VOLUME 161, ISSUE 5 April 2013


The U.S. conflict with al Qaeda raises a number of complicated and contested questions regarding the geographic scope of the battlefield and the related limits on the state’s authority to use lethal force and to detain without charge. To date, the legal and policy discussions on this issue have resulted in a heated and intractable debate. On the one hand, the United States and its supporters argue that the conflict—and broad detention and targeting authorities—extend to wherever the alleged enemy is found, subject to a series of malleable policy constraints. On the other hand, European allies, human rights groups, and other scholars, fearing the creep of war, counter that the conflict and related authorities are geographically limited to Afghanistan and possibly northwest Pakistan. Based on this view, state action outside these areas is governed exclusively by civilian law enforcement, tempered by international human rights norms.

This Article breaks through the impasse. It offers a new and comprehensive law- of-war framework that mediates the multifaceted security, liberty, and foreign policy interests at stake. Specifically, the Article recognizes the state’s need to respond to the enemy threat wherever it is located, but argues that the rules for doing so ought to distinguish between the so-called “hot battlefield” and elsewhere. It proposes a set of binding standards that would limit and legitimize the use of targeted killings and law-of-war detention outside zones of active hostilities—subjecting their use to an individualized threat assessment, a least-harmful-means test, and significant procedural safeguards. The Article concludes by describing how and why this approach should be incorporated into U.S. and international law and applied to what are likely to be increasingly common threats posed by transnational non–state actors in the future.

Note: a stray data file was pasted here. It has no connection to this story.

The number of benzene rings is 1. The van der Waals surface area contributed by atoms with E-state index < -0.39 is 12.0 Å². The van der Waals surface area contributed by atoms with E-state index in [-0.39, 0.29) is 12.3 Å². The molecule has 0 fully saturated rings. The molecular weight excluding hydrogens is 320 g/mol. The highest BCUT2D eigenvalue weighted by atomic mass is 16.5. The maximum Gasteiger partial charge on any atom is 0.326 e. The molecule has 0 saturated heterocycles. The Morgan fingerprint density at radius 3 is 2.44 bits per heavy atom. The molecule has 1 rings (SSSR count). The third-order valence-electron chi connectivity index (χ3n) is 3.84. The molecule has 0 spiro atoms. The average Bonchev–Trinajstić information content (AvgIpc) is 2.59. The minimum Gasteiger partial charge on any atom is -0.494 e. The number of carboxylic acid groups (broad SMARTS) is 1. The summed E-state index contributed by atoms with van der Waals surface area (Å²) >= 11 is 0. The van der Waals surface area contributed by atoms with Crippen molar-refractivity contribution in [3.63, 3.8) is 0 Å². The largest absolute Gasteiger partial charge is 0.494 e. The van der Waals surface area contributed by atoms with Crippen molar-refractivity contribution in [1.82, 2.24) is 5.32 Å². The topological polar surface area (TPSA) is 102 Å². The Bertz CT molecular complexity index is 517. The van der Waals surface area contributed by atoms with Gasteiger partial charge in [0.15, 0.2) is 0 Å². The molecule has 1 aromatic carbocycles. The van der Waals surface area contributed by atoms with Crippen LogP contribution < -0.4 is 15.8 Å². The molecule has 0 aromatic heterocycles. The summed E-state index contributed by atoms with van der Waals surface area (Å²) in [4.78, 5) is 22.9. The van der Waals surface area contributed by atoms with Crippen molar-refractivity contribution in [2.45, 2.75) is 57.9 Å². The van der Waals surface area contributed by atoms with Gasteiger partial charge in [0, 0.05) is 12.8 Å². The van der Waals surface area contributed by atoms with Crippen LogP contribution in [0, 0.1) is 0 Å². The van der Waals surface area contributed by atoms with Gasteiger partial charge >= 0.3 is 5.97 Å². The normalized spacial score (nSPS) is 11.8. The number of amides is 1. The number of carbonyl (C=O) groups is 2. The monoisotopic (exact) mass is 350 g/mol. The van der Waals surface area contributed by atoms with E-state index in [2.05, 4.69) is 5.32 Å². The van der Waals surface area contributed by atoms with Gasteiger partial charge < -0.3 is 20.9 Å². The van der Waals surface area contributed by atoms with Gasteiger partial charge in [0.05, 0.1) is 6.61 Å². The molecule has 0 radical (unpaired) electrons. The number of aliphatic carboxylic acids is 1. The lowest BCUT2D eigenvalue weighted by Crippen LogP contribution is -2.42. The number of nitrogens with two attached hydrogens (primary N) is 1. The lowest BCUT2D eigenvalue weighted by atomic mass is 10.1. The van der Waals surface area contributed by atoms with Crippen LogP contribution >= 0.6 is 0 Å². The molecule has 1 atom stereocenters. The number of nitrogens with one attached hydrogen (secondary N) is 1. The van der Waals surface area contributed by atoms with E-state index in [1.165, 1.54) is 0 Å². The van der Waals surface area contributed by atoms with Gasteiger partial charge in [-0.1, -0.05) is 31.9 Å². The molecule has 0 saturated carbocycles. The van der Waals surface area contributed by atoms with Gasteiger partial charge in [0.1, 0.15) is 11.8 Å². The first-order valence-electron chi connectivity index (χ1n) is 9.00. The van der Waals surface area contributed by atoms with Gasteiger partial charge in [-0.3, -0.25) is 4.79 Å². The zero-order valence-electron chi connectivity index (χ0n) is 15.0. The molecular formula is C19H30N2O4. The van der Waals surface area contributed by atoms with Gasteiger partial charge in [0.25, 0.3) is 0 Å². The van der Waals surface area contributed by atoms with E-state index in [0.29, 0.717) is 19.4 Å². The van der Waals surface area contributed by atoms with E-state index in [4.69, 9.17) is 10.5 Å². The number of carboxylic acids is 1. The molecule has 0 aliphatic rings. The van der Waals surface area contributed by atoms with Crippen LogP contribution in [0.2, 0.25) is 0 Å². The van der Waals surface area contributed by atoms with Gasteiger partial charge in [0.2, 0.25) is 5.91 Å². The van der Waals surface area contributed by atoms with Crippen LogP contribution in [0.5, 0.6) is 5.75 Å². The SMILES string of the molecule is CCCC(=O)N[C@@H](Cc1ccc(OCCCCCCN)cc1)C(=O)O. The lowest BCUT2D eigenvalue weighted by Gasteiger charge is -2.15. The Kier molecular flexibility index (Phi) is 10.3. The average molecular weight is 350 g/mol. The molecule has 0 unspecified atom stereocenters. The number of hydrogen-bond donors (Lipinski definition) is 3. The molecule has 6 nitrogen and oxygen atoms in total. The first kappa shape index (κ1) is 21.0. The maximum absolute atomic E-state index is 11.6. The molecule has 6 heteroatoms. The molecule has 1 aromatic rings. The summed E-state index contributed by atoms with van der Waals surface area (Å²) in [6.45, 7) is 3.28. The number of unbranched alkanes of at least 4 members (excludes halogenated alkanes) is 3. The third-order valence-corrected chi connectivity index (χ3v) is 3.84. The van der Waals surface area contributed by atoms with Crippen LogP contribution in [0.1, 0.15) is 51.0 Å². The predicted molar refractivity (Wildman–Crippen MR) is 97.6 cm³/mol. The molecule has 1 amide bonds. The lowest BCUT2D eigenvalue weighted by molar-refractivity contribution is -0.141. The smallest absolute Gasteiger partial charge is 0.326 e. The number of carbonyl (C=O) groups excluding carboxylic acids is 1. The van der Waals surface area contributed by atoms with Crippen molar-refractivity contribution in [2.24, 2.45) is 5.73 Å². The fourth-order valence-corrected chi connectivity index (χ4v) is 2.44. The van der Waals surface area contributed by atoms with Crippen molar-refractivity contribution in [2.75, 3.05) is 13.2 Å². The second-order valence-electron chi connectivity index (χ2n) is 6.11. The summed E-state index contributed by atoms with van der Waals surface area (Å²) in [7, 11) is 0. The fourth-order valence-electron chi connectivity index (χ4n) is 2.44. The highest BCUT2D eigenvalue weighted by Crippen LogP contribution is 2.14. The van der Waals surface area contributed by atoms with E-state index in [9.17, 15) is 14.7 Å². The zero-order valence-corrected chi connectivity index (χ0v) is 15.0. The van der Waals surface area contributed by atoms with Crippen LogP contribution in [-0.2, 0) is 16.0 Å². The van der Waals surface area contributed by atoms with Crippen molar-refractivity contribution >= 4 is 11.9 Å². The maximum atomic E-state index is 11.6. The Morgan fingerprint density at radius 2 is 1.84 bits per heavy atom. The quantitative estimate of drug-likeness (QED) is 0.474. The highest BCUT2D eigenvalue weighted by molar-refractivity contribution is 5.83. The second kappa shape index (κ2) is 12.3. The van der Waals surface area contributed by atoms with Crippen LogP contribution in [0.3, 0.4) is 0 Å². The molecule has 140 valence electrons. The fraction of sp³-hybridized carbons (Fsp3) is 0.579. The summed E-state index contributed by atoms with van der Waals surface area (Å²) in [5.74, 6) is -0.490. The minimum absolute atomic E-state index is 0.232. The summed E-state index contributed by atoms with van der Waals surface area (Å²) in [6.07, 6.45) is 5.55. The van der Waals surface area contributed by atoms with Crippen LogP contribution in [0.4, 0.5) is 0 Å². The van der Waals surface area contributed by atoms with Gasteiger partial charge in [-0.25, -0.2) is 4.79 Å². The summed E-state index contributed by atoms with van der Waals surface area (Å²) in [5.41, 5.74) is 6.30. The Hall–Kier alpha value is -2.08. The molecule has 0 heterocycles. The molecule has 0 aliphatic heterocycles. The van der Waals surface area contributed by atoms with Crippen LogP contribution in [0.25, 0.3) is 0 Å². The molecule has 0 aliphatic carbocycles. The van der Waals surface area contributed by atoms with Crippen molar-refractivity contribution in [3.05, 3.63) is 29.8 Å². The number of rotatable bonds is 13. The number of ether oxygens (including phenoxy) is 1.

Conventional wisdom holds that federal laws conferring banking powers on national banks presumptively preempt state laws seeking to control the exercise of those powers. This conventional wisdom originates with McCulloch v. Maryland, which established that nationally chartered banks are federal instrumentalities entitled to regulate themselves free from state law—even when national law fails to address the risks that state law seeks to regulate. Incorporated into the National Bank Act of 1864 by nineteenth-century precedents but then abandoned by the New Deal Court, McCulloch’s theory of preemption is being revived today by the Office of the Comptroller of the Currency (OCC) to preempt broad swaths of state law.

This Article maintains that it is time to exorcise McCulloch’s theory from our preemption jurisprudence. Far from historically sanctioned, McCulloch’s theory that national banks are federal instrumentalities offends a deeply rooted tradition in American political culture and law that I call the “anti-banker nondelegation doctrine.” This principle has been manifest in campaigns against national banks’ immunities from political oversight, ranging from Andrew Jackson’s 1832 veto of the charter of the Second Bank of the United States to Louis Brandeis’s 1912 campaign against the “House of Morgan” as a “financial oligarchy.” In contrast to McCulloch’s view of banks as impartial instruments of the federal government, the American political system and the post–New Deal federal courts have adopted the view that federal law should not delegate unsupervised power to private banks to regulate their own operations. Accordingly, if federal regulators displace state laws regulating banking practices, then those federal regulators must explain how federal law addresses the risks that those state laws were attempting to control.